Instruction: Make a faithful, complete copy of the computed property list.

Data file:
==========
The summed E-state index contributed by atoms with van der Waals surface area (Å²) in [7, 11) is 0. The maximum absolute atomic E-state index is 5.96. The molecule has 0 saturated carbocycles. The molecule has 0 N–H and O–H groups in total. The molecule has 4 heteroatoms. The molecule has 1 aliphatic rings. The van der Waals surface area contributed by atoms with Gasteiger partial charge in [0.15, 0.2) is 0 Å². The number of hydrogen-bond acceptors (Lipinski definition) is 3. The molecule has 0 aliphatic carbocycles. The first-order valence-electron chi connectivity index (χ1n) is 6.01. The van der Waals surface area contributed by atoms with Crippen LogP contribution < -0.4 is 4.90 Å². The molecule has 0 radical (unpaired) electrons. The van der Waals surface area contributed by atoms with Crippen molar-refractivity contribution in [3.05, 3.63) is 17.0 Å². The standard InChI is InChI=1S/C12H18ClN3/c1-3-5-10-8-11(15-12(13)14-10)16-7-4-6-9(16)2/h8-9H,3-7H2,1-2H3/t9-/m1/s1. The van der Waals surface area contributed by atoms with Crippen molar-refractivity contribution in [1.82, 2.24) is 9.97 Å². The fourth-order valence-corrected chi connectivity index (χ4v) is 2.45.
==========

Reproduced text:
The summed E-state index contributed by atoms with van der Waals surface area (Å²) in [7, 11) is 0. The maximum absolute atomic E-state index is 5.96. The molecule has 0 saturated carbocycles. The molecule has 0 N–H and O–H groups in total. The molecule has 4 heteroatoms. The molecule has 1 aliphatic rings. The van der Waals surface area contributed by atoms with Gasteiger partial charge in [0.15, 0.2) is 0 Å². The number of hydrogen-bond acceptors (Lipinski definition) is 3. The molecule has 0 aliphatic carbocycles. The first-order valence-electron chi connectivity index (χ1n) is 6.01. The van der Waals surface area contributed by atoms with Crippen LogP contribution < -0.4 is 4.90 Å². The molecule has 0 radical (unpaired) electrons. The van der Waals surface area contributed by atoms with Crippen molar-refractivity contribution in [3.05, 3.63) is 17.0 Å². The standard InChI is InChI=1S/C12H18ClN3/c1-3-5-10-8-11(15-12(13)14-10)16-7-4-6-9(16)2/h8-9H,3-7H2,1-2H3/t9-/m1/s1. The van der Waals surface area contributed by atoms with Crippen molar-refractivity contribution in [1.82, 2.24) is 9.97 Å². The fourth-order valence-corrected chi connectivity index (χ4v) is 2.45.